Yuletide cheer for fire victims
About 300 people from fire-affected regions received an early Christmas present at a community Christmas party at Grass Patch last week, co-ordinated by WAFarmers.
Donations to the event came from the agricultural industry across the State. The event welcomed members of the Scaddan, Salmon Gums, Grass Patch, Merivale and Cascades communities.
WAFarmers chief executive Stephen Brown said the idea for a hassle-free Christmas party was to allow farming community members the chance to unwind, catch up, chat and have a good feed after a tumultuous 2015 harvest.
"The idea was to approach everyone I had contacts for in the agricultural industry to create a walk-in, walk-out Christmas party," he said.
"None of the producers have needed to do anything except come along and leave as they wish."
WAFarmers sought donations from 70 companies and co-ordinated an industry-wide effort to bring Christmas cheer.
So great was the generosity that everything used on the night was donated or paid for by significant cash donations.
Huge bouncy castles, a visit from Santa and a plethora of activities including face painting kept toddlers to teens busy and allowed parents a well-deserved chance to catch up with friends from far and wide.
The 100 children present made sure the festive spirit was alive and well and enjoyed themselves.
The event was well supported by myriad community groups which contributed their time and services.
Producers Faye Sanderson and Natalie Bowman assisted WAFarmers with their local contacts.
Local WAFarmers representatives Marg Agnew, Mick Fels and Tywen Coles were instrumental with on-ground co-ordination of the event and Blaze Aid volunteers happily pitched in to create a memorable occasion.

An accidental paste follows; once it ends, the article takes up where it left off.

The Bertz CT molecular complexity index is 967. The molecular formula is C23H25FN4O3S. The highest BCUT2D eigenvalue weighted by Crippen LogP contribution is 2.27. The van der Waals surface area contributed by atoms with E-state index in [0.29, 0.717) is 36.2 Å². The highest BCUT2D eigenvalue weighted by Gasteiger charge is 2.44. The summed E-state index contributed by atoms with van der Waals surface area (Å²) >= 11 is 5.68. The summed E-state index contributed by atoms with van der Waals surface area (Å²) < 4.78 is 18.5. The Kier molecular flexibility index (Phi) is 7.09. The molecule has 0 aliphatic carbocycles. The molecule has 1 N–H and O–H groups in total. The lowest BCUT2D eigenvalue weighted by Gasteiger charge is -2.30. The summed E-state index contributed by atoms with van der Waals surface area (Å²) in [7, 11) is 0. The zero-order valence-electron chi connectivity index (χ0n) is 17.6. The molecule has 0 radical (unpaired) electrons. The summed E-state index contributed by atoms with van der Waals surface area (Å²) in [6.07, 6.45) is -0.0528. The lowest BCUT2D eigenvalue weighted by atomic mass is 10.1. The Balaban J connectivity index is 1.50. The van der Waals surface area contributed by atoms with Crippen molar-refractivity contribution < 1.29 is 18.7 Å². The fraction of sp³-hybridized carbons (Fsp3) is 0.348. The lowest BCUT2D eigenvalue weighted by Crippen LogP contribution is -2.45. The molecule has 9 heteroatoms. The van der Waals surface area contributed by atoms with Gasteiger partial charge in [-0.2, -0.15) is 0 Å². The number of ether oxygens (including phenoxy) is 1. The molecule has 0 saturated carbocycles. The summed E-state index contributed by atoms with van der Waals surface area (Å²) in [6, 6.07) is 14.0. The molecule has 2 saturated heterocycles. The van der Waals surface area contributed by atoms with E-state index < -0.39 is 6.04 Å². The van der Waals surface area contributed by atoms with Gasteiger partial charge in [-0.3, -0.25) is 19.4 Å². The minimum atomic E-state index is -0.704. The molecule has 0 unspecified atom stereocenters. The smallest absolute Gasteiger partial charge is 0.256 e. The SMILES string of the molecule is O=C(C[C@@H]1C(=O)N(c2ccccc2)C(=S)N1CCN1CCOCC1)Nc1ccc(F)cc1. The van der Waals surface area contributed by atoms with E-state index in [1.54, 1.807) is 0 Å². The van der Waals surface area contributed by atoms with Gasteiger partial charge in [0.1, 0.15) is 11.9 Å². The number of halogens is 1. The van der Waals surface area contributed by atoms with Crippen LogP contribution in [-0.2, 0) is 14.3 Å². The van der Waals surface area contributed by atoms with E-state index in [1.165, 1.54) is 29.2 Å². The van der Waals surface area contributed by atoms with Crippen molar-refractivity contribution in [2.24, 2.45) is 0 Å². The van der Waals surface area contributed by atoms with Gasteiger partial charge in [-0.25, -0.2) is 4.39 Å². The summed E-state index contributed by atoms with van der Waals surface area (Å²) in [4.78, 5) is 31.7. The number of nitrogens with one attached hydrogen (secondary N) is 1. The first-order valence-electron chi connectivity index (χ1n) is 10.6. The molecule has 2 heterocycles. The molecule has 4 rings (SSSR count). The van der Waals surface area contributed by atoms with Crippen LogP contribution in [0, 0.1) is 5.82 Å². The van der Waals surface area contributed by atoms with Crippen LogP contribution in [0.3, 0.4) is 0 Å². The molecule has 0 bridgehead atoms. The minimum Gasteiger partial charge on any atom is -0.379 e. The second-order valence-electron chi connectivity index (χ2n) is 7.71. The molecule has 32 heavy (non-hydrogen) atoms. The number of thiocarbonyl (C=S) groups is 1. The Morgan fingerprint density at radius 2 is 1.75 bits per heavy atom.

The chance to put aside the past few months and relax was welcomed by many local producers, including Grass Patch farmer Dan Sanderson, who lost 400ha of crop, 500ha of stubble and 10km of fencing in the blaze.
Strong winds reduced yields on the remaining 1600ha of crop by 1.5 to 2.5 tonnes per hectare.
The Sandersons finally finished on December 16, with further inclement weather reducing wheat to a grade of general purpose.
"It's been a trying year, so it's really good to come along and experience this, giving people the chance to relax and talk," Mr Sanderson said.
"And it's so nice to see the kids and the grand kids just having some fun. The support received from within the community and from volunteer organisations has been absolutely unbelievable," he said.
Some producers were still harvesting but most expected to finish before Christmas, he said. Everyone, including himself, was glad to see it come to its close.
Inaya Stone, 16, was home on her family's Scaddan farm on the Wednesday of the fires and assisted with fire efforts, including watching fires alongside her father.
"Thursday and Friday we were feeding firies all day. Friday I also helped the boys who were harvesting move some gear, then on Saturday I went with dad to keep an eye on all the fires," she said.
Inaya leapt straight from fire efforts to a stint driving a chaser bin for almost four weeks, finishing on December 18.
"It's been really good for the communities to get together and have something to celebrate," she said.
"It's so nice to be able to see your mates and not have to worry about your farm and everything that's going on.
"The generosity for the Christmas party and the last few weeks have been amazing. I can't believe how many donations have been made in such a short time."
Esperance Shire president Victoria Brown echoed Inaya's thoughts.
"A huge thankyou to WAFarmers. It has been the most amazing afternoon and evening," she said.
"The community really needed this, from the little grandies to the grandparents."
"The visit from Father Christmas really reminded us that Christmas is all about giving - and people have been so very generous with their giving."
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